Mr. Speaker, unlike my colleague across the way, the Parliamentary Secretary to the Minister of Fisheries and Oceans, I must admit that I am not necessarily enthusiastic about speaking to this bill on ocean management.
I must start out by indicating that the Bloc Quebecois disagrees with the government on it, and I will take the next few minutes to explain why.
The lengthy efforts put into it by the standing committee have been referred to, and I must acknowledge that, indeed, much work has been put into it, and the parliamentary secretary is the one who deserves all the credit. However, all partisan feelings, which may be present in this House, aside the ideas and principles defended by the Bloc Quebecois during the committee stage were put forward precisely in order to ensure a better basis for participation by the various provinces in this strategy.
This concept of partnership is necessary if the strategy the Government wants is to work properly. Since the Government has-pardon my expression-closed its ears to those proposals, the Bloc Quebecois finds itself forced to vote against the bill in question.
I must also make it clear, for the benefit of all environmental groups in Canada and Quebec, that the Bloc Quebecois is not opposed to the form and principle of an ocean management strategy. No one can be against virtue. But, precisely in order to ensure that this virtue serves a purpose, we wanted to ensure that the proposals contained in this bill could be implemented in practice.
The partnership of trust required to implement this strategy had to be reflected in the bill, and it was the duty of everyone to get involved in it with honour and enthusiasm. We did not see that notion of partnership in the bill, nor in the final version we have here before us. Nor do we see the attitude that was reflected in committee. It is absent from the bill.
Under these circumstances, people will therefore understand that the Bloc Quebec would be in favour of an ocean management strategy if it were efficient, supported by everyone, and reflecting the views of everyone. Everyone would recognize their rights, and more important, their obligations, as things are not as clear as they seem. This is why the Bloc feels obliged to oppose the bill for the moment. I will therefore have an amendment to propose at the end of my speech, when you indicate to me the point at which I will be able to table this amendment.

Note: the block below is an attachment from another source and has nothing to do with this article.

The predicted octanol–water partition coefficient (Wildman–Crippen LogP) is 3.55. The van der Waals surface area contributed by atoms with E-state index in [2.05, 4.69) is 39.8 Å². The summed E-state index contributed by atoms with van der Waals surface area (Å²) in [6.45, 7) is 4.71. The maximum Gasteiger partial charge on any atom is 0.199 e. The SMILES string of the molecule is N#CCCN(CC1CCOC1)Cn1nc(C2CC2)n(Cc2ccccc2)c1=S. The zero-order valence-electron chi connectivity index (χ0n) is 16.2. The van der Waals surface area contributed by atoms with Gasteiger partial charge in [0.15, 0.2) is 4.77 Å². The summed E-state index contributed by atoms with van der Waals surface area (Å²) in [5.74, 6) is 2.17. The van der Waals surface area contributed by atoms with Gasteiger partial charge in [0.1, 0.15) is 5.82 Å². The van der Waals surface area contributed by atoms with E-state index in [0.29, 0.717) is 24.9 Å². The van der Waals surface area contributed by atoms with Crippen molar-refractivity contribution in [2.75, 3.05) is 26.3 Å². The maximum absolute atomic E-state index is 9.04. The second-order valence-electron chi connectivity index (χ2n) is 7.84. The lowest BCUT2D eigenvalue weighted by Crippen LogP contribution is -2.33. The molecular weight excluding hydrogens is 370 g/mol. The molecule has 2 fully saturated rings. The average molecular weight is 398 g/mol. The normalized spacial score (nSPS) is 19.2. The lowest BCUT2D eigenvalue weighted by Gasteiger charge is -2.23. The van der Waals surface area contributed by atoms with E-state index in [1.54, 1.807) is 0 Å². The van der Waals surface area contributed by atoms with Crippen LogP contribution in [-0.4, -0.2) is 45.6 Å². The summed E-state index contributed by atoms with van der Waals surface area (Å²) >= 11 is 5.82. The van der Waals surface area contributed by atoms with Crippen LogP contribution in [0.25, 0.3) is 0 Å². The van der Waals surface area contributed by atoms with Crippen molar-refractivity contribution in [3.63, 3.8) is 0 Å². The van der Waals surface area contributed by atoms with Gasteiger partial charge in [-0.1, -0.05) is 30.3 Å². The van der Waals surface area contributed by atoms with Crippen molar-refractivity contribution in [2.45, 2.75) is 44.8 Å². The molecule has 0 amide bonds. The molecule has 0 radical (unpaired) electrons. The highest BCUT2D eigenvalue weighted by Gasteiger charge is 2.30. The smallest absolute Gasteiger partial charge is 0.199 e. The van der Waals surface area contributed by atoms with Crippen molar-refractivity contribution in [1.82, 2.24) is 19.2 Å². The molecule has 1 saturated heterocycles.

As my colleague across the way has just pointed out, Bill C-26, the Oceans Act, contained three parts.
Part I recognizes Canada's jurisdiction over its ocean areas. The content seems to be similar to that of the convention on the law of the sea as drafted by the United Nations and, so far, we have no problem. However, I do not see the need for Parliament to pass a specific piece of legislation since we are only dealing with adapting the vocabulary.
Part II-I will go back over each part later in my speech-mentions a legislative framework to develop a national ocean management strategy, and that is the rub. This is where the Bloc Quebecois is telling the government side that there is a major flaw, something is very wrong, because the foundation, namely the relationship between partners, is not defined in a satisfactory way for the partners, I will discuss this later in greater details.
Part III, last but not least, deals with the powers, duties and functions of the minister, in other words his power to set fees with regard to marine sciences and the coast guard. First, I will say that the fact that the minister intends to grab increased powers in this area does not augur well, it is not reassuring for the Canadian people since, in the absence of regulations, he has already gone ahead this year with making changes to the coast guard fees for navigational aids, against the wish of stakeholders in this area. This does not augur well. I will deal in greater detail with the three parts later on, explaining why the Bloc Quebecois cannot support this government bill.
To amuse this assembly before dealing with part I, I would like to share with parliamentarians part of the preamble to the bill. It makes me smile. I smiled when I read this part. The third paragraph of the preamble states:
Whereas Parliament wishes to affirm in Canadian domestic law Canada's sovereign rights, jurisdiction and responsibilities in the exclusive economic zone of Canada;